All elective surgery other than the most urgent procedures will be put on hold to free up capacity in hospitals dealing with coronavirus.
At the same time, the federal government is funding up to 1000 refresher courses to get nurses back into work.
State and federal leaders have agreed to indefinitely suspend all category three and most category two surgeries from midnight.
The cancellations will apply to both public and private hospitals.
The move to suspend would also help free up resources needed by healthcare staff, the prime minister told reporters in Canberra on Wednesday.
"This will allow the preservation of resources like personal protective equipment and health services to prepare for their role in the COVID-19 outbreak," Scott Morrison said.
Health Minister Greg Hunt announced the government would be subsidising nurse refresher courses to help bolster numbers in the health system.
The government will give the Australian College of Nursing $1 million to run online courses, which include training on coronavirus infection control.
Labor's health spokesman Chris Bowen has said the government should consider blocking the upcoming annual price rise to private insurance premiums.
"I recognise this is a complicated issue ... but anything which can take pressure off people at a time when budgets are under enormous pressure should be very much considered," Mr Bowen told reporters in Sydney.
The decision to suspend unnecessary surgeries was quickly welcomed by the Australian Society of Anaesthetists.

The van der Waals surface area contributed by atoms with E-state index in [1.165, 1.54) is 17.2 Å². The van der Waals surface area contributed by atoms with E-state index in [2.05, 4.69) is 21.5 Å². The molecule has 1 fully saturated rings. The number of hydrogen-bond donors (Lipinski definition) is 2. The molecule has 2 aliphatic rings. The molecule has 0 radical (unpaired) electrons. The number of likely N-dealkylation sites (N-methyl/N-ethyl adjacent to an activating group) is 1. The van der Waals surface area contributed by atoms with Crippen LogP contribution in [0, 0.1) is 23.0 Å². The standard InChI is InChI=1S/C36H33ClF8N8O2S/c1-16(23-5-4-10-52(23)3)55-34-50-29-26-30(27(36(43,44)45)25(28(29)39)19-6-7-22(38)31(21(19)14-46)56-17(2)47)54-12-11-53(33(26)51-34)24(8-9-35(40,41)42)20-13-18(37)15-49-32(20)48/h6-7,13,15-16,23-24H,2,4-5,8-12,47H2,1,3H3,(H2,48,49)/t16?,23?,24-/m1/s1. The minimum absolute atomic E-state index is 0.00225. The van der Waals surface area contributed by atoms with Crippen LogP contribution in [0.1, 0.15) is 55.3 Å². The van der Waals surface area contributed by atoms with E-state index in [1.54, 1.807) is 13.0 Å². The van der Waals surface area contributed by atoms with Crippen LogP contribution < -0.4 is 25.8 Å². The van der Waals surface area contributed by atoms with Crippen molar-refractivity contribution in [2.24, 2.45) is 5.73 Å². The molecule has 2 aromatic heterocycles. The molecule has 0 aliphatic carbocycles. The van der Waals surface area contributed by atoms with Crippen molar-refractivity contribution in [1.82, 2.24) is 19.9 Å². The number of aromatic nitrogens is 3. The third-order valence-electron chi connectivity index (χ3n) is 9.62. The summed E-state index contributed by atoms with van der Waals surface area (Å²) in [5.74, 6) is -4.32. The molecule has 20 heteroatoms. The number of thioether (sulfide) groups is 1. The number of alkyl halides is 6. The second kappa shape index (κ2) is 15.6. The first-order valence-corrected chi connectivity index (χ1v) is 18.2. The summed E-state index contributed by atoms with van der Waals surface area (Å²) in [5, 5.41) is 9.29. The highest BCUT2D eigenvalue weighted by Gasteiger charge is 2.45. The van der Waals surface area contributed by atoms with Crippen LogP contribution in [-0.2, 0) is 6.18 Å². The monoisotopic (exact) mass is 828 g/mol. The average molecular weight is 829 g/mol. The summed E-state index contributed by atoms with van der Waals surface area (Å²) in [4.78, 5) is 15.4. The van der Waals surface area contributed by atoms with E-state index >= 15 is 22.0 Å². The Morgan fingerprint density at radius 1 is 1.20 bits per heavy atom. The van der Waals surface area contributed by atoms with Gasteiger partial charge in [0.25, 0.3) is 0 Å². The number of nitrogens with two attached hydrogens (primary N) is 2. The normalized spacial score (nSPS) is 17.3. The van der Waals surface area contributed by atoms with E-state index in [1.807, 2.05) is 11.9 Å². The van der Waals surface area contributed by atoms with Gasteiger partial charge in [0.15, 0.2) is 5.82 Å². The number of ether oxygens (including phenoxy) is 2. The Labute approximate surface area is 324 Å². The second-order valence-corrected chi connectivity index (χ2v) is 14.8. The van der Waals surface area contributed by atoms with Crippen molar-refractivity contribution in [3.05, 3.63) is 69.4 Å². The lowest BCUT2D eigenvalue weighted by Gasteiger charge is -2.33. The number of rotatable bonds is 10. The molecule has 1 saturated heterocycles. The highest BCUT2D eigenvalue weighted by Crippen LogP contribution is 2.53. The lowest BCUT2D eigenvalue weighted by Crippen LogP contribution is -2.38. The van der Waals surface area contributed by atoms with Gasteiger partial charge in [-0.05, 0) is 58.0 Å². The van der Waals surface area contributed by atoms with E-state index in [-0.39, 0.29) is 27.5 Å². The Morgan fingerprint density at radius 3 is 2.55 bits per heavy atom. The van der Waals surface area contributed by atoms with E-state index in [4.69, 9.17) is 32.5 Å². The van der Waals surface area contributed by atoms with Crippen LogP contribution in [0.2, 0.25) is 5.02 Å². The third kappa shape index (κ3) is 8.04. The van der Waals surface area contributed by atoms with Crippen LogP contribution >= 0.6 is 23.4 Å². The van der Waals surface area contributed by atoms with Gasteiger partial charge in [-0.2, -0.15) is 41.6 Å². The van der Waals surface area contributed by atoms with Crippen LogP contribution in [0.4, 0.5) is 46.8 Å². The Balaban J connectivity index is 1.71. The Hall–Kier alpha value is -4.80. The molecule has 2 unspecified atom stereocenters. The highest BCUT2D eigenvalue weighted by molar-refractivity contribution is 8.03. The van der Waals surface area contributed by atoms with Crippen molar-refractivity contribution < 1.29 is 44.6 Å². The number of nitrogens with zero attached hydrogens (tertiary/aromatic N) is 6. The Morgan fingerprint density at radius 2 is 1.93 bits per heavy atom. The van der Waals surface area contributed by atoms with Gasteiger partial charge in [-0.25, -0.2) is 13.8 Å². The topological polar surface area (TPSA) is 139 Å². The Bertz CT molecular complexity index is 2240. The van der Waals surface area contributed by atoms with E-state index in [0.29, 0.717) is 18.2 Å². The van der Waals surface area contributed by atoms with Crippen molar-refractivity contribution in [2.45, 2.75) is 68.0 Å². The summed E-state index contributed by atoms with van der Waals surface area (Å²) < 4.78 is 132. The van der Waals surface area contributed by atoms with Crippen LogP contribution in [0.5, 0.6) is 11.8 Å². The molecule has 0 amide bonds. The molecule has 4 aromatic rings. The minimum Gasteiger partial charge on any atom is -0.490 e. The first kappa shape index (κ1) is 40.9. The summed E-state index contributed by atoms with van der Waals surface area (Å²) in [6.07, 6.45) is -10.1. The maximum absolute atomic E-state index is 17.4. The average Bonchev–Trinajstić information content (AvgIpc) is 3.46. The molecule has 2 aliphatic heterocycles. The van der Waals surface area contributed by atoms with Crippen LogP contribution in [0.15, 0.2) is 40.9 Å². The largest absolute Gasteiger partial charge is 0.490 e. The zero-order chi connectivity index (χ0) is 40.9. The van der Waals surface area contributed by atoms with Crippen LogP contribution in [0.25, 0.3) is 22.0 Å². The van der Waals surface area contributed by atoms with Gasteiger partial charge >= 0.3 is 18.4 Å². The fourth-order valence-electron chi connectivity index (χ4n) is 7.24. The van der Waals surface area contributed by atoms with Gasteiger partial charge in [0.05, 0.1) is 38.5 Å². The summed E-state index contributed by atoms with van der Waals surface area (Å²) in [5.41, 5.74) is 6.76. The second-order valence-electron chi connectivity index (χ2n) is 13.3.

"The only way Australian hospitals can effectively prepare for an influx of patients is if we have the time to devote resources to this preparation," president Suzi Nou said.
"We believe that the health system is not yet ready to cope with the likely massive demand for our services."
But Dr Nou said this was just the start and further action with containment measures would be needed.
Category one and two surgeries are classified as urgent and semi-urgent respectively, while category three surgeries are recommended to take place inside a year.
Mr Morrison said only urgent category two cases would be allowed for surgery.
Before the prime minister's announcement, Australian and New Zealand medical colleges warned unnecessary surgeries were soaking up precious resources needed to fight the pandemic.
Meanwhile, the federal health department said there were now 2252 cases of COVID-19, with eight dead, 17 in intensive care and 197 hospitalised.
Australian Associated Press